No doubt the central planners in the days of the Soviet Union knew more economics than the average Soviet citizen. But nobody knows enough to set the 24 million prices that central planners had to set.
Yet hundreds of millions of ordinary citizens could have dealt with 24 million prices much more effectively because each individual or enterprise had only to deal with the relatively few prices necessary for their own decision-making.
In this, as in so many other situations in so many other societies, the total knowledge of the many vastly exceeded the special knowledge of the few.
That is what makes limiting the powers of the government so important -- because it is virtually impossible to limit the presumptions of government officials, whether legislative, executive or judicial.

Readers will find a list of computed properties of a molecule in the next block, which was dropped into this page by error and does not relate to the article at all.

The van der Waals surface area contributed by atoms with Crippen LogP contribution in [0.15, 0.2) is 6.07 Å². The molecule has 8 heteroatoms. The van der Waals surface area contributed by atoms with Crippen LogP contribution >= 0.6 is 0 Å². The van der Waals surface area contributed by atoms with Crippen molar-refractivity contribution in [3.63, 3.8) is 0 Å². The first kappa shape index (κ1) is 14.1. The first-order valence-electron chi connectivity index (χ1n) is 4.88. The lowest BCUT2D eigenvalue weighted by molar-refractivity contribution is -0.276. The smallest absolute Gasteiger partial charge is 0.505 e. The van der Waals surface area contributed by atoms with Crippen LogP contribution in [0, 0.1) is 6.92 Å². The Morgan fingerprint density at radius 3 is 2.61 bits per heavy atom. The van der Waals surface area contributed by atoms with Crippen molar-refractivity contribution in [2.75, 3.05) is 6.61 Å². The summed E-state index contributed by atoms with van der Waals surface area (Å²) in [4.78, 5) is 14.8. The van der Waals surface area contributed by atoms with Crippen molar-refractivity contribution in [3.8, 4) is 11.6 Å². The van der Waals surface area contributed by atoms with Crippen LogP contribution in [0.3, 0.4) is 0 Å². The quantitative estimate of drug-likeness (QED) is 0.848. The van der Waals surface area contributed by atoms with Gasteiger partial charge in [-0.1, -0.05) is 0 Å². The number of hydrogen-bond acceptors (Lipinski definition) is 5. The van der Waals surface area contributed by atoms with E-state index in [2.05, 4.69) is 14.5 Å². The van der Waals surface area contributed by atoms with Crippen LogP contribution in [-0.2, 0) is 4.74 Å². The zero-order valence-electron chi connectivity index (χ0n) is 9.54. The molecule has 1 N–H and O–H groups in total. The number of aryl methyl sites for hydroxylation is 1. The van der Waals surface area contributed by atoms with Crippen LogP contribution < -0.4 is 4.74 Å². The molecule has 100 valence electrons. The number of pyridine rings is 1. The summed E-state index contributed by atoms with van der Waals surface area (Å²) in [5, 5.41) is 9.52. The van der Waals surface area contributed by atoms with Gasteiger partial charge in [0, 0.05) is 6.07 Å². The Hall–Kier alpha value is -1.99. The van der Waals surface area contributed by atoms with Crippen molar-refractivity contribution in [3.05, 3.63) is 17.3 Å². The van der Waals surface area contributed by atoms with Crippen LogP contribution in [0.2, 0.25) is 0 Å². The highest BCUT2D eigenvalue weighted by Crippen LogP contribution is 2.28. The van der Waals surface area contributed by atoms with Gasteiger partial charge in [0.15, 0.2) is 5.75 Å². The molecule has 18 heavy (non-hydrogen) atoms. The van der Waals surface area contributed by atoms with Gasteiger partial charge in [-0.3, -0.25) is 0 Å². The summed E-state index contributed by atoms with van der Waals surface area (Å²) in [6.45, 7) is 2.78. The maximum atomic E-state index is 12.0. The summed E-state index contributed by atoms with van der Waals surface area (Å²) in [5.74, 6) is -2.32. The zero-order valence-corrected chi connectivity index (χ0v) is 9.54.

In the United States, those limits are set by the Constitution. Yet those limits have been repeatedly and increasingly exceeded by activist judges claiming that the laws are "not clear."
It is shameless sophistry. But they are not going to stop until they get stopped. And the only way to stop them is to start impeaching those judges who go counter to the law.
There will of course be outcries about a threat to an "independent judiciary." But the judiciary is not supposed to be independent of the laws, which is the dangerous situation today.